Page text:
“Many producers don’t know their actual cost of production,” states Bewley. “They usually only think about the variable or cash costs. Applying the principles of business management, understanding the economies of size, fully utilizing labor, machinery and buildings can increase returns to size.”

Bewley offers six controllable factors that small producers should monitor: milk yield, herd health, reproduction, replacement heifer quality, feed costs and asset base to make the operation more efficient and competitive in the marketplace.

Maintain cow health and milk quality

Another key message throughout the Carver County Dairy Expo was to maintain cow health and milk quality. “What you feed your cows is important,” states Abby Neu, University of Minnesota Extension. Neu shared the results of different types of hay rakes on ash content in alfalfa. Choosing a hay rake that minimizes ash content produces more desirable forages, provides greater digestion efficiency and aids in better milk quality.

“Science of Mastitis” presented to bilingual dairy laborers and herd managers was well received,” said Alison Rickeman, Minnesota Dairy Initiative Representative and Carver County Dairy Core Team member. “The goal is to engage every level of the labor force in dairy education.”

“When we understand the anatomy and physiology of the udder, we can grasp how bacteria in the environment can enter the udder and cause infection. This infection can also be transmitted to healthy cows,” stated Javier Lara, herdsman, Enchanted Dairy of Little Falls. Shannon Seifert related the impact of mastitis on the dairy industry and how preventing mastitis infections can be controlled by keeping the environment clean. Following proper milking procedures will result in healthier cows, improved conception rate, better tasting milk, improved cheese yield and longer shelf life of milk products.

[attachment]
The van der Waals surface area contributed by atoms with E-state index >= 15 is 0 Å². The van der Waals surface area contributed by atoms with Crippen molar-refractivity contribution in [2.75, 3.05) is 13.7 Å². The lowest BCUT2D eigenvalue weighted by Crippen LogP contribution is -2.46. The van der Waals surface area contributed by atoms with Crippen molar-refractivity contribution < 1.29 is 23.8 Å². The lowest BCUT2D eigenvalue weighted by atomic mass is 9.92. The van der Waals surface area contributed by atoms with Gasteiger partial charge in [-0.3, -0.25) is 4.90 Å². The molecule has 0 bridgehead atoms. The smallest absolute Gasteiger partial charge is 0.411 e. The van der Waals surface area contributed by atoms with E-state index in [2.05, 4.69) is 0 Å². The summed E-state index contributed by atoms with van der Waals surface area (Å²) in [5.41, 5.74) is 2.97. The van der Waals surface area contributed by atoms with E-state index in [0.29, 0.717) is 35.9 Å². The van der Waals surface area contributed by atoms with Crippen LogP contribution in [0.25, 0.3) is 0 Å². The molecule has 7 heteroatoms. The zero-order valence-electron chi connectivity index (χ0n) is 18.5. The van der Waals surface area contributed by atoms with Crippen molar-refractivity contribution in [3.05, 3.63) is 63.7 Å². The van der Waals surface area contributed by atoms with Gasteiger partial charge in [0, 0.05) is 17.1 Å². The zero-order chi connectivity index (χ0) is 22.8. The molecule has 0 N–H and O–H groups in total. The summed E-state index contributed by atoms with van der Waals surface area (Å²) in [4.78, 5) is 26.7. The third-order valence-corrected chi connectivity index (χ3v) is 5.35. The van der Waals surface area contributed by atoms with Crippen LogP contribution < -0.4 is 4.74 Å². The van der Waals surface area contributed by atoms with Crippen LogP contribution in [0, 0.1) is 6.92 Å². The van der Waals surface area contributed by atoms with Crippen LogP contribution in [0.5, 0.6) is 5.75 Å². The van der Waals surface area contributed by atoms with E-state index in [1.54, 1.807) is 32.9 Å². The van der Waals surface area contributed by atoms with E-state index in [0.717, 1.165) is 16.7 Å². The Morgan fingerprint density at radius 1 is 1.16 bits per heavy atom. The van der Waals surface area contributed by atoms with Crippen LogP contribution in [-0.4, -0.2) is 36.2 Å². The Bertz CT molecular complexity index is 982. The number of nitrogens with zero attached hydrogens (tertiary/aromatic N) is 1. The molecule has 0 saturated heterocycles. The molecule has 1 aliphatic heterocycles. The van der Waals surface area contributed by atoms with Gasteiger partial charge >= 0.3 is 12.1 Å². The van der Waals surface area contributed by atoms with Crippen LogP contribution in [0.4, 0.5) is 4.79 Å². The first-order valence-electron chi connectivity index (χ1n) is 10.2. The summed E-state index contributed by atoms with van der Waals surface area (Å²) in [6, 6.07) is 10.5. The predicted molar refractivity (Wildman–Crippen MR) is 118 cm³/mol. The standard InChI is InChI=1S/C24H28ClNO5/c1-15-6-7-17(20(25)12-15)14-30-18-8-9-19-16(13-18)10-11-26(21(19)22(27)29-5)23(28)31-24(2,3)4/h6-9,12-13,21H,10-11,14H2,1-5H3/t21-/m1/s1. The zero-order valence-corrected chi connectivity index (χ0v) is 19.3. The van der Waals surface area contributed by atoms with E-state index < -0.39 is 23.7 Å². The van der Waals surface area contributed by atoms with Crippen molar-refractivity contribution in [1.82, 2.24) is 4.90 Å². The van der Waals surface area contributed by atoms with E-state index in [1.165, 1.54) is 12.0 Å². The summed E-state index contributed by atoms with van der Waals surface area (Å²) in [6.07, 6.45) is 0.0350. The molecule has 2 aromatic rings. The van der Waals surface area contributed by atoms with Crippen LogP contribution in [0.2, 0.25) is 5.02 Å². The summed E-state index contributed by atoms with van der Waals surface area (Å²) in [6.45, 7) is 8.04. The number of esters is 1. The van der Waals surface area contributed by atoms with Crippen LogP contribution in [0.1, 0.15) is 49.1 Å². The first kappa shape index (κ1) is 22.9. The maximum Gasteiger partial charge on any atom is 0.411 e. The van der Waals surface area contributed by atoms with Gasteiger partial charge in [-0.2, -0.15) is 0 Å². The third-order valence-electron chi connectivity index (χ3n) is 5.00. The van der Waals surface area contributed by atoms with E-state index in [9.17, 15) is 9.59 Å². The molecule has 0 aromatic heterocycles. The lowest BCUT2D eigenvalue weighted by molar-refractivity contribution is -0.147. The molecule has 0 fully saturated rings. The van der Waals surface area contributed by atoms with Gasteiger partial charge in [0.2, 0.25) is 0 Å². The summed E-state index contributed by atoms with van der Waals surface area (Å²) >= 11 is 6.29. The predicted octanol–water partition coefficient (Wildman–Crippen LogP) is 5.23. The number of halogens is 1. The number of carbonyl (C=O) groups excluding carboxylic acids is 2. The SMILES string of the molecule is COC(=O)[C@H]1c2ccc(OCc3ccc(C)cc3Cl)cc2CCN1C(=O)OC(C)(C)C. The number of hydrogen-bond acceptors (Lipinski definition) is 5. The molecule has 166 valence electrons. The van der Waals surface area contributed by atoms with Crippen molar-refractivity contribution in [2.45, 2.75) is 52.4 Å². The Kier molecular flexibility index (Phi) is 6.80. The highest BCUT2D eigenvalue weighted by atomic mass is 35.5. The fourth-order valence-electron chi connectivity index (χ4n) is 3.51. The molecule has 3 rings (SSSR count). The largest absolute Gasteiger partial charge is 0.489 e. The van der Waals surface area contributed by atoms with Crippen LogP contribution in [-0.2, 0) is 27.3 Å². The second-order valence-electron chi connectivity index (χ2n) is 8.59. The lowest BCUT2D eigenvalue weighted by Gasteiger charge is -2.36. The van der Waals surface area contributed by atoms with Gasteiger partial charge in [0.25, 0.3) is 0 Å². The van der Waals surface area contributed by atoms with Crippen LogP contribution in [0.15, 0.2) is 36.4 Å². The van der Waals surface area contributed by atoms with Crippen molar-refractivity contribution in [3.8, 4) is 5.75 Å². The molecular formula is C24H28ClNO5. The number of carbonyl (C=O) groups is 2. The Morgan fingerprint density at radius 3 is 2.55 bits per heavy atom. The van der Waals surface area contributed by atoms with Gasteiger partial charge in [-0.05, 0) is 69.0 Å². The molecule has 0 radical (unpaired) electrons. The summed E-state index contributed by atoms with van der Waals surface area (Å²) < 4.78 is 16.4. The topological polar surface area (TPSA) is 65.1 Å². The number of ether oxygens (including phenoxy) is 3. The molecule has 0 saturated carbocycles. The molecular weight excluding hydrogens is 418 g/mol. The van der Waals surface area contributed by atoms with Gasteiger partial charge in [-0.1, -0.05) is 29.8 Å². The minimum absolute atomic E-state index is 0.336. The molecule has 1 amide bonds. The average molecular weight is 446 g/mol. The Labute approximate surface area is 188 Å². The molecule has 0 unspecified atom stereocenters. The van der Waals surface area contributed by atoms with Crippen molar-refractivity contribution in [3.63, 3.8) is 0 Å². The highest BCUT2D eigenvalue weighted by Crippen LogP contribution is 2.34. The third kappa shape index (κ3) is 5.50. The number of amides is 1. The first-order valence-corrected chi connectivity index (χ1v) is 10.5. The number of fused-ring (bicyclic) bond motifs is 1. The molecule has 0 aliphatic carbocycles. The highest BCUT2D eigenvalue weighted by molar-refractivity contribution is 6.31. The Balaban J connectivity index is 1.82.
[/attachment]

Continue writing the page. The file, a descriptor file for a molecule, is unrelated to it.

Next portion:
Communication is key

“Good communication leads to a more successful farming operation,” Betty Berning, University of Minnesota Extension, shared during her workshop. Whether it’s husband to wife, parents to children, manager to employee, good communication minimizes unmet expectations, reduces conflict and helps generate better ideas. Understanding communication styles can bridge the gap between the generations, personal culture and genders. Willingness to engage in positive communication results in better relationships.

This year’s line-up of speakers at the Carver County Dairy Expo was exceptional and very timely with the current economic conditions. The key messages were to stay positive…we have a world to feed; keep cows healthy for better milk quality; track and improve your financials and dairy production benchmarks; and keep communicating to build better relationships. Now that the 25th Carver County Dairy Expo has passed, take these strategies forward to improve your operation and prepare to feed the growing world; 2042 is just 25 years away.

Downloads of the Carver County Dairy Expo presentations are available on the Carver County Extension website.

March 2017